“What has really taxed me over the years has been my personal values as a leader and how I live those values. UCT, in my humble opinion, and other [similar] institutions, will go nowhere in the next decade if they don’t re-examine the importance of personal leadership traits and how one lives those,” said Reno.

These traits were tested when the fire broke out at UCT. “[It was] a sad event, but you must celebrate that even in the tough times, you must acknowledge what it reveals about the UCT community. To me [mop-up operations] illustrated the power of the people that UCT has and, more significantly, the power of the people that UCT was able to pull together, including volunteers, community members and the international community.”


Speaking at the farewell, vice-chancellor interim, Emeritus Professor Daya Reddy, noted Reno’s astuteness during negotiations with the Students’ Representative Council (SRC) earlier this year.

“My first two days in office were spent in mediation with the SRC and Reno was part of the executives’ negotiating team. I found it reassuring having his wisdom there and for us as a team to eventually reach an agreement we were all happy and comfortable with,” Emeritus Professor Reddy recalled.

Colleagues attending his farewell function also humorously referred to his practice of summing up situations into “three things”, and described him as calm, insightful and respectful – his hallmark manner of engagement regardless of the circumstance, or depth of the challenge.

Beyond these professional relationships, several colleagues also spoke of enduring friendships spanning several decades and his ability to nurture relationships. As one colleague recalled, “I’m going to miss the many chats … and being educated about birds and hearing your strong views about which eatery in Cape Town has the best gatsbys.”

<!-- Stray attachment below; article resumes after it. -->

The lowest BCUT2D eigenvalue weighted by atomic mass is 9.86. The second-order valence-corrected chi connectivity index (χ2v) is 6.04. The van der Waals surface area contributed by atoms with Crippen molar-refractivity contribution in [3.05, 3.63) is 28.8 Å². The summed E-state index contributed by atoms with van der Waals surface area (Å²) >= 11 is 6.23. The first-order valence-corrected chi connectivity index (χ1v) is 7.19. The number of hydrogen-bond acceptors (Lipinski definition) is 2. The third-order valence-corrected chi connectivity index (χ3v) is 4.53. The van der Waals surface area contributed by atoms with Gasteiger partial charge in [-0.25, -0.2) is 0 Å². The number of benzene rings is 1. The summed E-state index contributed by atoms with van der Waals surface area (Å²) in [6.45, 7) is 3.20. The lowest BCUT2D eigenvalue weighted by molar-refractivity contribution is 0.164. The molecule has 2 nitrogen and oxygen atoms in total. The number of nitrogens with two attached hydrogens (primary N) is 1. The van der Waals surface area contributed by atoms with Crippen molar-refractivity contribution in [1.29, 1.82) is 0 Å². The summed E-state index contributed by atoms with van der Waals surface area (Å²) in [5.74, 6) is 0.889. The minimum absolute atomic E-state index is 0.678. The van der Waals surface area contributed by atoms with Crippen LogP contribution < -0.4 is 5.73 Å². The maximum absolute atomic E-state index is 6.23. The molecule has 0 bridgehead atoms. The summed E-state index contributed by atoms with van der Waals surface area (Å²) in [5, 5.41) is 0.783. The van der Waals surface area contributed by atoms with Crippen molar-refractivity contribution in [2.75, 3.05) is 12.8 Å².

Reno Morar's farewell
Colleagues and friends who attended Dr Reno Morar’s farewell.

In addition to these personal and leadership values, Reno also had some specific things to say of the COO portfolio.

“Where a lot of work needs to be done to get the cog to work better is to get administrative systems working much more efficiently. I look at people, process, and technology … efficiency lies in the technology allowing processes to happen faster. And the change is about how people engage with the processes and technology. In areas where I feel I have not fully achieved my goals, I am confident that I am leaving behind the building blocks for others to be able to take that forward.”

As he heads for Gqeberha in August, he remarked: “I see experiences as coming in with a particular mindset and leaving with a particular mindset. It doesn’t matter whether the experiences are pain or pleasure. I’m going in with no assumptions in the new role. I told the dean as much.

“I am walking into the school, and I asked the personal assistant working with me to fit me in as many contact sessions with as many different stakeholders in the first 100 days.”